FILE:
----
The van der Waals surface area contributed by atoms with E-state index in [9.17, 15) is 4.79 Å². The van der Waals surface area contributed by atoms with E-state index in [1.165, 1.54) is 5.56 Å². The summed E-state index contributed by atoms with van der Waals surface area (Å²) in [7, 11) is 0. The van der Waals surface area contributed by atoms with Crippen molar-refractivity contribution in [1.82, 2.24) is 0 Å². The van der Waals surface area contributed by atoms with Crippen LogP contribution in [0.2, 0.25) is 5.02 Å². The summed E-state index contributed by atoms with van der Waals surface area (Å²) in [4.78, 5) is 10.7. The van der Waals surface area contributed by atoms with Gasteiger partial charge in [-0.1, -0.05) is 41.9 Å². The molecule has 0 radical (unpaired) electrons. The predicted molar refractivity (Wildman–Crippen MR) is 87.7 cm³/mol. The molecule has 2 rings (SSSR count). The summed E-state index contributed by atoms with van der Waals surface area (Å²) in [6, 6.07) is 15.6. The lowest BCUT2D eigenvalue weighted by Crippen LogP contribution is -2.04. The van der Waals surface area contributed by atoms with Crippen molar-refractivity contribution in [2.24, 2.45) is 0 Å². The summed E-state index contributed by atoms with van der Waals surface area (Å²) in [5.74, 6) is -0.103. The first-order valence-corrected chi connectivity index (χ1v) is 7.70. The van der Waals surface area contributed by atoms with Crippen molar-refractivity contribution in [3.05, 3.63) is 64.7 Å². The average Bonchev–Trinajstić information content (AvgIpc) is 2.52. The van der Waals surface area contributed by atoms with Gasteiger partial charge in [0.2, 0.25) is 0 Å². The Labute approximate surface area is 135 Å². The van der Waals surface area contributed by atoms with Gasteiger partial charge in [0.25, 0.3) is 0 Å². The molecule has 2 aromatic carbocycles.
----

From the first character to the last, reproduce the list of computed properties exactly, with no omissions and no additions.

The van der Waals surface area contributed by atoms with E-state index in [9.17, 15) is 4.79 Å². The van der Waals surface area contributed by atoms with E-state index in [1.165, 1.54) is 5.56 Å². The summed E-state index contributed by atoms with van der Waals surface area (Å²) in [7, 11) is 0. The van der Waals surface area contributed by atoms with Crippen molar-refractivity contribution in [1.82, 2.24) is 0 Å². The van der Waals surface area contributed by atoms with Crippen LogP contribution in [0.2, 0.25) is 5.02 Å². The summed E-state index contributed by atoms with van der Waals surface area (Å²) in [4.78, 5) is 10.7. The van der Waals surface area contributed by atoms with Gasteiger partial charge in [-0.1, -0.05) is 41.9 Å². The molecule has 0 radical (unpaired) electrons. The predicted molar refractivity (Wildman–Crippen MR) is 87.7 cm³/mol. The molecule has 2 rings (SSSR count). The summed E-state index contributed by atoms with van der Waals surface area (Å²) in [6, 6.07) is 15.6. The lowest BCUT2D eigenvalue weighted by Crippen LogP contribution is -2.04. The van der Waals surface area contributed by atoms with Crippen molar-refractivity contribution in [2.24, 2.45) is 0 Å². The summed E-state index contributed by atoms with van der Waals surface area (Å²) in [5.74, 6) is -0.103. The first-order valence-corrected chi connectivity index (χ1v) is 7.70. The van der Waals surface area contributed by atoms with Crippen molar-refractivity contribution in [3.05, 3.63) is 64.7 Å². The average Bonchev–Trinajstić information content (AvgIpc) is 2.52. The van der Waals surface area contributed by atoms with Gasteiger partial charge in [0.2, 0.25) is 0 Å². The Labute approximate surface area is 135 Å². The van der Waals surface area contributed by atoms with Gasteiger partial charge in [0.25, 0.3) is 0 Å². The molecule has 2 aromatic carbocycles.